Rescue Teams and Cadaver Dogs Search Burned Lahaina; Hundreds Still Missing in Devastation

( – On August 8, County of Maui officials issued a press release announcing a brush fire in Kula, Hawaii. The press release said an evacuation was happening, and firefighters were on the scene to help extinguish the flames. But the winds from Hurricane Dori fanned the fire, spreading it toward the historic town of Lahaina. Hours later, the county issued another message saying the Maui Fire Department had contained the Lahaina brush fire. The blaze, however, was still burning. Now, at least 106 people have been reported dead, and cadaver dogs are helping rescue teams look for more than 1,300 people still missing.

Lahaina and the Fire

Lahaina is a quaint port town in West Maui, famed for its historic buildings, art galleries, restaurants, and a very large banyan tree. The walkable town is home to over 13,000 people and a hot tourist spot. Just before 10 a.m. on August 8, acting Governor Sylvia Luke issued an emergency proclamation mobilizing the Hawai’i National Guard and other emergency management and relief systems for the following seven days.

The fire continued to spread through the town, trapping people in buildings and vehicles as flames lapped around them and smoke billowed into the air. Major General Kenneth Hara from the state’s National Guard said conditions were “rapidly changing,” and the military was deployed to help. The next morning, the County of Maui shared the news that six people had been found dead.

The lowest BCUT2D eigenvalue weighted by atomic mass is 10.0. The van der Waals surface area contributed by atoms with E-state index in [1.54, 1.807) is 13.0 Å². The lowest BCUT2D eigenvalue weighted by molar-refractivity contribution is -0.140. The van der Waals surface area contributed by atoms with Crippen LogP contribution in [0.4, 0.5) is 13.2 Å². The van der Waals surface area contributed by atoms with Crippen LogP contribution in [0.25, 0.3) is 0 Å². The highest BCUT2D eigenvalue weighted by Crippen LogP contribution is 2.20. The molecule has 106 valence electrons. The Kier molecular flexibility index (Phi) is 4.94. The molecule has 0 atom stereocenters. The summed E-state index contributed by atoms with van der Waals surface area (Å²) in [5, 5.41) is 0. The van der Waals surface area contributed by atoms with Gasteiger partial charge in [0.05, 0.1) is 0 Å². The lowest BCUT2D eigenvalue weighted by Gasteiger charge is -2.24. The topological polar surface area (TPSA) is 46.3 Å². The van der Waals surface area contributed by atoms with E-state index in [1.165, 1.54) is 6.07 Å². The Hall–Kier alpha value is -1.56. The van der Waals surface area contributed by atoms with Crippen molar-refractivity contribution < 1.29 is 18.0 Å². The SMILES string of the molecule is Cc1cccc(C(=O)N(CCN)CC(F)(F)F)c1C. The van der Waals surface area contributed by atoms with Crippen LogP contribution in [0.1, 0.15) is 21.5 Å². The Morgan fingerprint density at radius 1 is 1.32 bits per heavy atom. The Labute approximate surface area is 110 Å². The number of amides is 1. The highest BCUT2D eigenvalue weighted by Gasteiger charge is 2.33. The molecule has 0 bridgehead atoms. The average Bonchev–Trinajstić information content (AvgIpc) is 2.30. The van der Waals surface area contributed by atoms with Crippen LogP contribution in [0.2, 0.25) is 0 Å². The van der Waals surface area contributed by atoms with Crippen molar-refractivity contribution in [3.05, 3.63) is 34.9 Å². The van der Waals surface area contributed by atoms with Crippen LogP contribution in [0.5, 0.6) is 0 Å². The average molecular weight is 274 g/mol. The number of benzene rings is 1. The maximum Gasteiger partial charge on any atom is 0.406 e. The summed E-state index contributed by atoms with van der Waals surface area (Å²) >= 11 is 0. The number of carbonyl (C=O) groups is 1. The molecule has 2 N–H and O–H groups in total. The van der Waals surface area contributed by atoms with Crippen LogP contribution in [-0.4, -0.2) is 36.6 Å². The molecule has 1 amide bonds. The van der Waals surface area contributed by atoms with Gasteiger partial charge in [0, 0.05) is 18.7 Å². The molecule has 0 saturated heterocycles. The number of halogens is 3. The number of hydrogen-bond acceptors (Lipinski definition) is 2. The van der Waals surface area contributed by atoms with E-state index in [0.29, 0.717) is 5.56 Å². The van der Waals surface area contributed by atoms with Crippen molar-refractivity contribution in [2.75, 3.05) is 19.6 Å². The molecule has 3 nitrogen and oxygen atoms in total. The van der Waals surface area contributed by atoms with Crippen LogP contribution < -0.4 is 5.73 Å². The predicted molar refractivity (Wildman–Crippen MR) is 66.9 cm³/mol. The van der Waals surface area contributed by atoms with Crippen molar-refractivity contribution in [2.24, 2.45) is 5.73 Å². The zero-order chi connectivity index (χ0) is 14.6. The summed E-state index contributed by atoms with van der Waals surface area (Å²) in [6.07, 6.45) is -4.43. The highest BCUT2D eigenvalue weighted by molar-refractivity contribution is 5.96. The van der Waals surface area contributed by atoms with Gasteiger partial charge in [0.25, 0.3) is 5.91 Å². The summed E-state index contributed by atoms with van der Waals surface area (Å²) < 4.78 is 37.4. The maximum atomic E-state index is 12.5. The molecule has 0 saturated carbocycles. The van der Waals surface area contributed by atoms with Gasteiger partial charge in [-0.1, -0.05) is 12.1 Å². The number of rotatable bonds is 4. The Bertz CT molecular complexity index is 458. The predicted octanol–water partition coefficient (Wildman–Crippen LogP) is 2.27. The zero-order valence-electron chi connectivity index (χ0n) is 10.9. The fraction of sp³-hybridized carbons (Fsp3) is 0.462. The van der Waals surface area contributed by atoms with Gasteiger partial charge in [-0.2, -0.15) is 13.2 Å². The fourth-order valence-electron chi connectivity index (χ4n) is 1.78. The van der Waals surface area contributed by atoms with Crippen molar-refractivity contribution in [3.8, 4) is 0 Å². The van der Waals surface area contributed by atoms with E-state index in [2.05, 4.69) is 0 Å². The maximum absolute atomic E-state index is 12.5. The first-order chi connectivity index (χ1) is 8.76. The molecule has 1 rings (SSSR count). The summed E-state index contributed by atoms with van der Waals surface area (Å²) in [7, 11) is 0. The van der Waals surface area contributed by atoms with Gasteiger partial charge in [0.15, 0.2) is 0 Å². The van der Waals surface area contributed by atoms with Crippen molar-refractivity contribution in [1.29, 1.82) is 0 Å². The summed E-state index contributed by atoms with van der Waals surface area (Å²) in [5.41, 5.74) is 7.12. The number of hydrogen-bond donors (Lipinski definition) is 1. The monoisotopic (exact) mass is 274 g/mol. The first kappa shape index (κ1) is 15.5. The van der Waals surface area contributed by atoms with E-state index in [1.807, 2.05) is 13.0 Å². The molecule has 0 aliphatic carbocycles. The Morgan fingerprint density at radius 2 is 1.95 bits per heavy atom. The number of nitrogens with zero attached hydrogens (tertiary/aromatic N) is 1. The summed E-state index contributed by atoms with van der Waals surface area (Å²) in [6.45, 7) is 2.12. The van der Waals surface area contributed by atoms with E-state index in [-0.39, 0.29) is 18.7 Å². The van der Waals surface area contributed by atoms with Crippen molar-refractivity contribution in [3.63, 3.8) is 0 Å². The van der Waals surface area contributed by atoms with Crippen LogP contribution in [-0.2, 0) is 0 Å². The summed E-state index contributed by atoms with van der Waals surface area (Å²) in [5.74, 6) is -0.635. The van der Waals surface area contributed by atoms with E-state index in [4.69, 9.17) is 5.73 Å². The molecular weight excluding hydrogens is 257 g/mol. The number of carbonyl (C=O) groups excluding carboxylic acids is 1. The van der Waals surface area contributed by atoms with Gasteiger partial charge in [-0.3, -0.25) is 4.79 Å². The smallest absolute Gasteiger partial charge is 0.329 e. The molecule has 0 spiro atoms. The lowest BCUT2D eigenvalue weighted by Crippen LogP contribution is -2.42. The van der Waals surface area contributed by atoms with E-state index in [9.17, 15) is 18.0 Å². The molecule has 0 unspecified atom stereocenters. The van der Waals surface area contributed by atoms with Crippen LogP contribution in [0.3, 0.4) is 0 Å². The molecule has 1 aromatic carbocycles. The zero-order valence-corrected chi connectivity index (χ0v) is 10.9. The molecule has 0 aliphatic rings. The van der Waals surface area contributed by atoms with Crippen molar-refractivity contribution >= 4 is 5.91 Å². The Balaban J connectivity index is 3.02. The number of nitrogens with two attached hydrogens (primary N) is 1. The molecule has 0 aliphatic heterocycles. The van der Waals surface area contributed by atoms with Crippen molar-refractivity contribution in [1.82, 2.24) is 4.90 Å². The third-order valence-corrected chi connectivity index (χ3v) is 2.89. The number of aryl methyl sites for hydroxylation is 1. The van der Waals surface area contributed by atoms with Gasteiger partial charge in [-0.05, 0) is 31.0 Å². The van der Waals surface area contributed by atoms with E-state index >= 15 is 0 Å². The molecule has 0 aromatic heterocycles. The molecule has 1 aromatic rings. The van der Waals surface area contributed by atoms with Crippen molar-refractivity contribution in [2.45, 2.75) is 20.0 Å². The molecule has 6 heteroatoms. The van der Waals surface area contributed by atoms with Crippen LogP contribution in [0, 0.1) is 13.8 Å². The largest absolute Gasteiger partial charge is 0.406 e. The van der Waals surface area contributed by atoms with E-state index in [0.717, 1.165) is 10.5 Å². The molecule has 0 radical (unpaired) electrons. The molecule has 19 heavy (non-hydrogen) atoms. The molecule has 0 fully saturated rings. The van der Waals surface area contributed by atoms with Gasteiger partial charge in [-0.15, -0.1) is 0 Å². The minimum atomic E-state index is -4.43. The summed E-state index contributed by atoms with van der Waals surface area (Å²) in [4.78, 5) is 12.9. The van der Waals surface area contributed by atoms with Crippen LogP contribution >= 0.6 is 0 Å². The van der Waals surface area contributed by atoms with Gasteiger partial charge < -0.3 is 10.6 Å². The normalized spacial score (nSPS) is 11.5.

Response and Current State

On August 9, President Joe Biden issued a statement announcing he ordered “all available Federal assets” on the Hawaiian islands to assist. He also mobilized the US Coast Guard and part of the Navy to help and said the US Army’s Black Hawk Helicopters were also fighting the blaze. The Department of Transportation was also working to evacuate people from Maui. The next day, Biden issued a disaster declaration for Hawaii, releasing federal financial aid.

By August 11, the three active fires were at least 50% contained, and rescue efforts continued. Three days later, 99 people had been found dead, but only 25% of the area had been searched so far, so the death toll was expected to climb. On August 16, The Daily Mail reported cadaver dogs were assisting search and rescue to find the people unaccounted for on the island, as hope to find anyone alive grows dim. Maui Police Chief John Pelletier said conditions are slowing the search.

Hawaii Governor Josh Green (D) said the scene emergency workers have to sift through is harrowing.

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